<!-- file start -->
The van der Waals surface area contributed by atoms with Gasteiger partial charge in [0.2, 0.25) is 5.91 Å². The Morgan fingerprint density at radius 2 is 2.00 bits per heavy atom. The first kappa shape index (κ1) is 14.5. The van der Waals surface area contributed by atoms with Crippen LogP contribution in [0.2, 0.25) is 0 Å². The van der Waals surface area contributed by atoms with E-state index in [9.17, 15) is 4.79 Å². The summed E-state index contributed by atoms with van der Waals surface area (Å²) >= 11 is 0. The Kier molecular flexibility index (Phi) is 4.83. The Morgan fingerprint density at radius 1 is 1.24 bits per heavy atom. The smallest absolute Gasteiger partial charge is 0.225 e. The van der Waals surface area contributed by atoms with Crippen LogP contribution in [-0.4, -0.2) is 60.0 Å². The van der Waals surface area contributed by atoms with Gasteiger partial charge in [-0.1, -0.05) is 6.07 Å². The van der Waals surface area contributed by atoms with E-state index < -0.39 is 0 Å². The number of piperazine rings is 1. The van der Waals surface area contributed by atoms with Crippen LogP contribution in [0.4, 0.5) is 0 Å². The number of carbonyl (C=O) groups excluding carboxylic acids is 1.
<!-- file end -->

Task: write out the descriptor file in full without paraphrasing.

The van der Waals surface area contributed by atoms with Gasteiger partial charge in [0.2, 0.25) is 5.91 Å². The Morgan fingerprint density at radius 2 is 2.00 bits per heavy atom. The first kappa shape index (κ1) is 14.5. The van der Waals surface area contributed by atoms with Crippen LogP contribution in [0.2, 0.25) is 0 Å². The van der Waals surface area contributed by atoms with E-state index in [9.17, 15) is 4.79 Å². The summed E-state index contributed by atoms with van der Waals surface area (Å²) >= 11 is 0. The Kier molecular flexibility index (Phi) is 4.83. The Morgan fingerprint density at radius 1 is 1.24 bits per heavy atom. The smallest absolute Gasteiger partial charge is 0.225 e. The van der Waals surface area contributed by atoms with Crippen LogP contribution in [-0.4, -0.2) is 60.0 Å². The van der Waals surface area contributed by atoms with Gasteiger partial charge in [-0.1, -0.05) is 6.07 Å². The van der Waals surface area contributed by atoms with E-state index < -0.39 is 0 Å². The number of piperazine rings is 1. The van der Waals surface area contributed by atoms with Crippen LogP contribution in [0.4, 0.5) is 0 Å². The number of carbonyl (C=O) groups excluding carboxylic acids is 1.